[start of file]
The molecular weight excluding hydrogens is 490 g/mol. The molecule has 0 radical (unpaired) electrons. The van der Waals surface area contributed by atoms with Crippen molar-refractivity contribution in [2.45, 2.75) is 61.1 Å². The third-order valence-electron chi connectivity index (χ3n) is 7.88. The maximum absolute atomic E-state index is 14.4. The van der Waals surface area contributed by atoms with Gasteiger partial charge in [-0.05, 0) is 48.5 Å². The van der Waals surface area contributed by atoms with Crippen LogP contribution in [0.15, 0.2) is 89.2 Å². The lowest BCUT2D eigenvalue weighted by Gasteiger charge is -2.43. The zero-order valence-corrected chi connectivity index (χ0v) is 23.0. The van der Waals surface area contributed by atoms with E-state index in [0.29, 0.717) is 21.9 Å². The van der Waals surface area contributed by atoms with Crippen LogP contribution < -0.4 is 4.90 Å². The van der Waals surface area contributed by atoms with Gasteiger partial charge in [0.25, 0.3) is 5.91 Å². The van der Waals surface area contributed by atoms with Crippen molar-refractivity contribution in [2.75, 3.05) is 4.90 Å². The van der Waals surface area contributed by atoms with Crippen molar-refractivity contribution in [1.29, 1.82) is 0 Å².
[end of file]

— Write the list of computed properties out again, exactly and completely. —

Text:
The molecular weight excluding hydrogens is 490 g/mol. The molecule has 0 radical (unpaired) electrons. The van der Waals surface area contributed by atoms with Crippen molar-refractivity contribution in [2.45, 2.75) is 61.1 Å². The third-order valence-electron chi connectivity index (χ3n) is 7.88. The maximum absolute atomic E-state index is 14.4. The van der Waals surface area contributed by atoms with Gasteiger partial charge in [-0.05, 0) is 48.5 Å². The van der Waals surface area contributed by atoms with Crippen LogP contribution in [0.15, 0.2) is 89.2 Å². The lowest BCUT2D eigenvalue weighted by Gasteiger charge is -2.43. The zero-order valence-corrected chi connectivity index (χ0v) is 23.0. The van der Waals surface area contributed by atoms with E-state index in [0.29, 0.717) is 21.9 Å². The van der Waals surface area contributed by atoms with Crippen LogP contribution < -0.4 is 4.90 Å². The van der Waals surface area contributed by atoms with Gasteiger partial charge in [0.25, 0.3) is 5.91 Å². The van der Waals surface area contributed by atoms with Crippen molar-refractivity contribution in [2.75, 3.05) is 4.90 Å². The van der Waals surface area contributed by atoms with Crippen molar-refractivity contribution in [1.29, 1.82) is 0 Å².